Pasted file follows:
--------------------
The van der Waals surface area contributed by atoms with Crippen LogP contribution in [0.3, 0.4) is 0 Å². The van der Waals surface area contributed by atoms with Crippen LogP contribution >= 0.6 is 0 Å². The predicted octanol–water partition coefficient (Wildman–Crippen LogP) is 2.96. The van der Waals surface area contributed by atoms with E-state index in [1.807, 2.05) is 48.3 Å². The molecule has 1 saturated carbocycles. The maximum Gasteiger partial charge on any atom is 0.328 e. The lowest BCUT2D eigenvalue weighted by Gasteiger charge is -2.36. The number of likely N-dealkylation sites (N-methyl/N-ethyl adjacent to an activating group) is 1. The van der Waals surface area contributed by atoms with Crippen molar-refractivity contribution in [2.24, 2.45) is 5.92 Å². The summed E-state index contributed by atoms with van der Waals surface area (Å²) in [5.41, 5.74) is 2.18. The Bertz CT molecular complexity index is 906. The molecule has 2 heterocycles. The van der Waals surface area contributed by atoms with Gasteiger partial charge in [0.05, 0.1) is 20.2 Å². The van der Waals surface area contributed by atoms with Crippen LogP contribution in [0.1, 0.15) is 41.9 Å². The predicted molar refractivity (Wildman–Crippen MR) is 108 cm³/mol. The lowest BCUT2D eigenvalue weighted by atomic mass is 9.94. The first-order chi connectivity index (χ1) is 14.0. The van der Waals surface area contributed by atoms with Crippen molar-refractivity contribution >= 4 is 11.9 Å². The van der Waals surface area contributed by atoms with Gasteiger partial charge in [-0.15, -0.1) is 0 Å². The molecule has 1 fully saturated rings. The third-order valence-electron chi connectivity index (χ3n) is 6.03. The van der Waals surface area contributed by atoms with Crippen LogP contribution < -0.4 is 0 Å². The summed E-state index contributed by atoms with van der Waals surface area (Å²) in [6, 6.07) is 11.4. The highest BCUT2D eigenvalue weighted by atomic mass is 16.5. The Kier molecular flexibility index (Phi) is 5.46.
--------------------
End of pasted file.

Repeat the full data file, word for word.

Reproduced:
The van der Waals surface area contributed by atoms with Crippen LogP contribution in [0.3, 0.4) is 0 Å². The van der Waals surface area contributed by atoms with Crippen LogP contribution >= 0.6 is 0 Å². The predicted octanol–water partition coefficient (Wildman–Crippen LogP) is 2.96. The van der Waals surface area contributed by atoms with E-state index in [1.807, 2.05) is 48.3 Å². The molecule has 1 saturated carbocycles. The maximum Gasteiger partial charge on any atom is 0.328 e. The lowest BCUT2D eigenvalue weighted by Gasteiger charge is -2.36. The number of likely N-dealkylation sites (N-methyl/N-ethyl adjacent to an activating group) is 1. The van der Waals surface area contributed by atoms with Crippen molar-refractivity contribution in [2.24, 2.45) is 5.92 Å². The summed E-state index contributed by atoms with van der Waals surface area (Å²) in [5.41, 5.74) is 2.18. The Bertz CT molecular complexity index is 906. The molecule has 2 heterocycles. The van der Waals surface area contributed by atoms with Gasteiger partial charge in [0.05, 0.1) is 20.2 Å². The van der Waals surface area contributed by atoms with Crippen LogP contribution in [0.1, 0.15) is 41.9 Å². The predicted molar refractivity (Wildman–Crippen MR) is 108 cm³/mol. The lowest BCUT2D eigenvalue weighted by atomic mass is 9.94. The first-order chi connectivity index (χ1) is 14.0. The van der Waals surface area contributed by atoms with Crippen molar-refractivity contribution >= 4 is 11.9 Å². The van der Waals surface area contributed by atoms with Gasteiger partial charge in [-0.15, -0.1) is 0 Å². The molecule has 1 fully saturated rings. The third-order valence-electron chi connectivity index (χ3n) is 6.03. The van der Waals surface area contributed by atoms with Crippen LogP contribution < -0.4 is 0 Å². The summed E-state index contributed by atoms with van der Waals surface area (Å²) in [6, 6.07) is 11.4. The highest BCUT2D eigenvalue weighted by atomic mass is 16.5. The Kier molecular flexibility index (Phi) is 5.46.